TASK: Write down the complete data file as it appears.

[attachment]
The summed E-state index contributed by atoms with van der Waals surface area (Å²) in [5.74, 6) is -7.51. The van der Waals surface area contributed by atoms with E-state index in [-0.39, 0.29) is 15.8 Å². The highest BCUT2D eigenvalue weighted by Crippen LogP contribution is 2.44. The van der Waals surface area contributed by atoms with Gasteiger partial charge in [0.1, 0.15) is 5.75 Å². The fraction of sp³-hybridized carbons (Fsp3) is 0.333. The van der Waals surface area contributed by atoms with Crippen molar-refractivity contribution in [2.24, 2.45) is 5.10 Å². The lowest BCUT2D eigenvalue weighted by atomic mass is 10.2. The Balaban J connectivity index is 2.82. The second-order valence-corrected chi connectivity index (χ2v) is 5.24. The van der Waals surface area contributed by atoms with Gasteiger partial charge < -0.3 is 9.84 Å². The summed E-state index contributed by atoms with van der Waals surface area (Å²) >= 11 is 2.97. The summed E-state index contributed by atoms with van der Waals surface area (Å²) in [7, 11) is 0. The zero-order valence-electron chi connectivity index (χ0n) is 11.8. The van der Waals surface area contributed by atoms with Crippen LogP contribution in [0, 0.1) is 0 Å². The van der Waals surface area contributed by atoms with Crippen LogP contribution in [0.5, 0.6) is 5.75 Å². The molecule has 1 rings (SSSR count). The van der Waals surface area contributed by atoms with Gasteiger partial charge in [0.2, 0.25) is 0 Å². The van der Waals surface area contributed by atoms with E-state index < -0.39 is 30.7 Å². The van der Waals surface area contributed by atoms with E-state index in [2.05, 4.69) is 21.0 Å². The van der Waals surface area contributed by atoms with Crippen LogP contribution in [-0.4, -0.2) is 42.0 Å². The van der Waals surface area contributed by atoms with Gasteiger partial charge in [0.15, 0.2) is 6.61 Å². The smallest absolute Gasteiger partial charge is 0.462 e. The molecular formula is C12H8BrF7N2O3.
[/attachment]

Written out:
The summed E-state index contributed by atoms with van der Waals surface area (Å²) in [5.74, 6) is -7.51. The van der Waals surface area contributed by atoms with E-state index in [-0.39, 0.29) is 15.8 Å². The highest BCUT2D eigenvalue weighted by Crippen LogP contribution is 2.44. The van der Waals surface area contributed by atoms with Gasteiger partial charge in [0.1, 0.15) is 5.75 Å². The fraction of sp³-hybridized carbons (Fsp3) is 0.333. The van der Waals surface area contributed by atoms with Crippen molar-refractivity contribution in [2.24, 2.45) is 5.10 Å². The lowest BCUT2D eigenvalue weighted by atomic mass is 10.2. The Balaban J connectivity index is 2.82. The second-order valence-corrected chi connectivity index (χ2v) is 5.24. The van der Waals surface area contributed by atoms with Gasteiger partial charge < -0.3 is 9.84 Å². The summed E-state index contributed by atoms with van der Waals surface area (Å²) >= 11 is 2.97. The summed E-state index contributed by atoms with van der Waals surface area (Å²) in [7, 11) is 0. The zero-order valence-electron chi connectivity index (χ0n) is 11.8. The van der Waals surface area contributed by atoms with Crippen LogP contribution in [0, 0.1) is 0 Å². The van der Waals surface area contributed by atoms with Crippen LogP contribution in [0.5, 0.6) is 5.75 Å². The molecule has 1 rings (SSSR count). The van der Waals surface area contributed by atoms with Gasteiger partial charge in [0.2, 0.25) is 0 Å². The van der Waals surface area contributed by atoms with E-state index < -0.39 is 30.7 Å². The van der Waals surface area contributed by atoms with E-state index in [2.05, 4.69) is 21.0 Å². The van der Waals surface area contributed by atoms with Crippen LogP contribution in [-0.4, -0.2) is 42.0 Å². The van der Waals surface area contributed by atoms with Gasteiger partial charge in [0.15, 0.2) is 6.61 Å². The smallest absolute Gasteiger partial charge is 0.462 e. The molecular formula is C12H8BrF7N2O3.